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Don, I’ve heard of what I call “serviceberry” also being called Saskatoons (although I may have mistaken that as a name for honey berries!) as well as juneberries and a bunch of other names!:slight_smile: I have heard of the cultivar of “Smoky.” I’m hunting for that or “Running” or Autumn Brilliance. I am curious about the susceptibility to cedar serviceberry rust, though, as I posted a pic up thread of a funky looking fruit and wonder if that’s the affliction.

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I picked probably close to two dozen very ripe berries at our local Costco. As I was picking, kind of in a hurry, I noticed some orange dust getting on my hand. As I looked more closely, I noticed that a lot of the clusters of berries had at least one or more where the berry had been transformed by this… I don’t know what? My very UN- educated guess would call it cedar serviceberrry rust. What do you think? I do think it is a more advanced version of the affliction I noticed on the service berries at our library. I think I posted that picture a few days ago.

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Cedar Apple rust…

Shows up in 2 ways, weather dependent it seems…

The way you have there and a less common (wet weather encouraged) slimy finger looking thing…

I’ve seen your type in northern Michigan (traverse City) at a nursery whose manager wasn’t terribly interested…

I have apples and serviceberries (3 kinds) and I get no fungal fruits (granted I shouldn’t make such absolute claims with this wet spring) which I attribute to not having cedars nearby (or arborvitae).

Scott

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Maybe that is part of why they did horribly for me. I had one in full sun for 5 years until transplanting it last spring. It produced a few bland berries and also had some spikey fungal growths (only 1-2 on the plant, but when there are only 10 berries, it is a high rate…).

Last spring, I moved it to a rental property where it gets about half sun- not a prime fruit growing spot, but I figured maybe it could do something. If not, at least it is out of my way (jujubes replaced it…). I didn’t plant it all that well- the root crown sticks out a bit, as I was digging a lot of holes in a short time that day. But, it is doing a lot better than it ever did in my yard. Here’s a pic:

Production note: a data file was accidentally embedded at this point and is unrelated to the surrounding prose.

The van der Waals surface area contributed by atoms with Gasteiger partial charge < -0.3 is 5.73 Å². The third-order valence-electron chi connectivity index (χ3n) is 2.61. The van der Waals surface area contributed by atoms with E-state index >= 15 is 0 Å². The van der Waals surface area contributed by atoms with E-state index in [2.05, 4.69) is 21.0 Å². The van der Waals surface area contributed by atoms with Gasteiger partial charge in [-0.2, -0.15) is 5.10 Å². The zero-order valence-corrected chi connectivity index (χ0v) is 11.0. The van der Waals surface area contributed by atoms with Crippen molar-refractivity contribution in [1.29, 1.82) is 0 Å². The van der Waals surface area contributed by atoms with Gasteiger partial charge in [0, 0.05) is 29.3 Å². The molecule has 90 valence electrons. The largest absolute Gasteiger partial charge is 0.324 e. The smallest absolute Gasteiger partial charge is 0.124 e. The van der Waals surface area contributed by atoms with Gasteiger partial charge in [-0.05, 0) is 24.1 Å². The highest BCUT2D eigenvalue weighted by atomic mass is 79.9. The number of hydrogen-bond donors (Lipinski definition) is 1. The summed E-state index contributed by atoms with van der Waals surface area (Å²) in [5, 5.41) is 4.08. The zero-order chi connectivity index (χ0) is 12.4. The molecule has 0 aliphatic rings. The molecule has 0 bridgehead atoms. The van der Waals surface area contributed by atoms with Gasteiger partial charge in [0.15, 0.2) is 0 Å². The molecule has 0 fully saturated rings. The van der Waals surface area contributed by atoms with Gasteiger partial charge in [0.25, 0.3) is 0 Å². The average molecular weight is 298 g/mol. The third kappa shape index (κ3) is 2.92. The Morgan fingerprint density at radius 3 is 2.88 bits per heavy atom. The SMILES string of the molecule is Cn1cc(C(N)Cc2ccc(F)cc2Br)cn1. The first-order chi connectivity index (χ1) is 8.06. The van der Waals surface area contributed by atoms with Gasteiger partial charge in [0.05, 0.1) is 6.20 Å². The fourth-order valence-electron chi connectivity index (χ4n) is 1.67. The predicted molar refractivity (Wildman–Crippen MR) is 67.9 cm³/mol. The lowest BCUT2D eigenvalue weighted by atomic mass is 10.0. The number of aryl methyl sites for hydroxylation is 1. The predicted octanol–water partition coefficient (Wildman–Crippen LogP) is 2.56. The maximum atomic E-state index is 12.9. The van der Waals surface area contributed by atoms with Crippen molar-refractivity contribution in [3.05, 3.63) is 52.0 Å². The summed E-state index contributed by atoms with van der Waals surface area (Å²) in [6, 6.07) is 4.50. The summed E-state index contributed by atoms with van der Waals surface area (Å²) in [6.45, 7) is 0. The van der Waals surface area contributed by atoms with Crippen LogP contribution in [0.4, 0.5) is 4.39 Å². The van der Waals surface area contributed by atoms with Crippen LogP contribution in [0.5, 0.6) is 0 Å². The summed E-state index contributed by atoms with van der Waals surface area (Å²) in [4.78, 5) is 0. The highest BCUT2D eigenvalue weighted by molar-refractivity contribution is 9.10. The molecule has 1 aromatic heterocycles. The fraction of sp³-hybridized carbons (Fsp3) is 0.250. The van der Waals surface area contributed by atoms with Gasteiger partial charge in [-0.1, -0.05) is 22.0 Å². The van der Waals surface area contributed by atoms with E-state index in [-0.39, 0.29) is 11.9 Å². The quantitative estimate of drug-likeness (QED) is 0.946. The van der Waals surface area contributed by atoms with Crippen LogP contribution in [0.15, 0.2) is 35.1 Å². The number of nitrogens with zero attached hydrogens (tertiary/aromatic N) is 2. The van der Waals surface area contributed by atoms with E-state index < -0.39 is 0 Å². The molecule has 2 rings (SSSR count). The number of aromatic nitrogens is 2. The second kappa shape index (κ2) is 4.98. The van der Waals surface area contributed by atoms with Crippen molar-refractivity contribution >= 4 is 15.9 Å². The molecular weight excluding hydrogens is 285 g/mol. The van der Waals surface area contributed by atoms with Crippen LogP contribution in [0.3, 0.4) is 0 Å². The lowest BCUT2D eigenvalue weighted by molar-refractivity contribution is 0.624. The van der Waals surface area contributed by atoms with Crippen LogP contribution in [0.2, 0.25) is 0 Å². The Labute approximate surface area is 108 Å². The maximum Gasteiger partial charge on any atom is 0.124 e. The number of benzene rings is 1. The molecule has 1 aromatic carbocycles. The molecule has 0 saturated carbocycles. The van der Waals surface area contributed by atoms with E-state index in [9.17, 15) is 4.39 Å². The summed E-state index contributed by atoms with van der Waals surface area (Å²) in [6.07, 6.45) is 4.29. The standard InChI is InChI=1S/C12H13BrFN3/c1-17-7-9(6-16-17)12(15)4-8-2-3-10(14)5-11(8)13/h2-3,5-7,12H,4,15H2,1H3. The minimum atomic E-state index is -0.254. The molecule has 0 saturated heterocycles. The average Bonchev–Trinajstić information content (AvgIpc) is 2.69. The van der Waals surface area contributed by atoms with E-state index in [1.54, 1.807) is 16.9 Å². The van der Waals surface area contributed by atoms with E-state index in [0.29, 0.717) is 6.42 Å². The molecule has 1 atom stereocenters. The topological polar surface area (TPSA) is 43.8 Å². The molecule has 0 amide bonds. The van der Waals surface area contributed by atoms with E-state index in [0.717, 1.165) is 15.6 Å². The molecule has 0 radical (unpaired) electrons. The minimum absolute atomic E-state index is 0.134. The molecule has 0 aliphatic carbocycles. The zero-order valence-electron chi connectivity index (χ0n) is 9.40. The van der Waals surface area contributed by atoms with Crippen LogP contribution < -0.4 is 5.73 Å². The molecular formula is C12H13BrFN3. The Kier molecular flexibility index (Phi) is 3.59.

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I have a sort of special connection to serviceberries–as a spoiled, slack@ss teenager I did a hike in Colorado of like 6 or 8 miles with my uncle. 2/3 of the way in all my water was gone and I was miserable. And we stumbled into a thicket that was filled with birds, all deeply pissed we walked in.

The bunches of plants were serviceberries, and although they were blander and seedier than blueberries, they also grew large shrubs to medium trees, without blueberry pickiness.

I have always had a soft spot for serviceberries, even though I consider most of them somewhat insipid. They are still tasty, and sweet, and ridiculously available.

I have however noticed differences in quality. There is a bunch at the UW-Madison campus near the cancer center I swiped a half-dozen suckers from which were especially good…but the suckers are faring poorly. May have to get more yet. Of the “unusual fruits” including currants, gooseberries, etc. I put serviceberries near the top of my personal list–they won’t replace blackberries or raspberries, but for a shrub that looks about like a lilac it still makes a ton of “decent” fruit (still waiting to make wine with a few pounds of them but they are good fresh) for either myself or the birds…

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I believe service berries get there names from that they flower just about the time the ground and snow have thawed out enough to burry people who died over the winter. Or just in time for the first Services of the year. The second name Juneberry is more obvious, as they ripen reliably in June in most areas. Saskatoons is just derived from the native American name.

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Your serviceberry looks awesome Bob. Here is a picture of our 3-year old tree which sits in full sun:

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Another old name for service eris is shadblow, as they would bloom at around the same time as shad were running in the spring.

Scott

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HI @Spartan! Can you provide a recommendation on purchasing Running Serviceberry? I’m in CT on the RI border.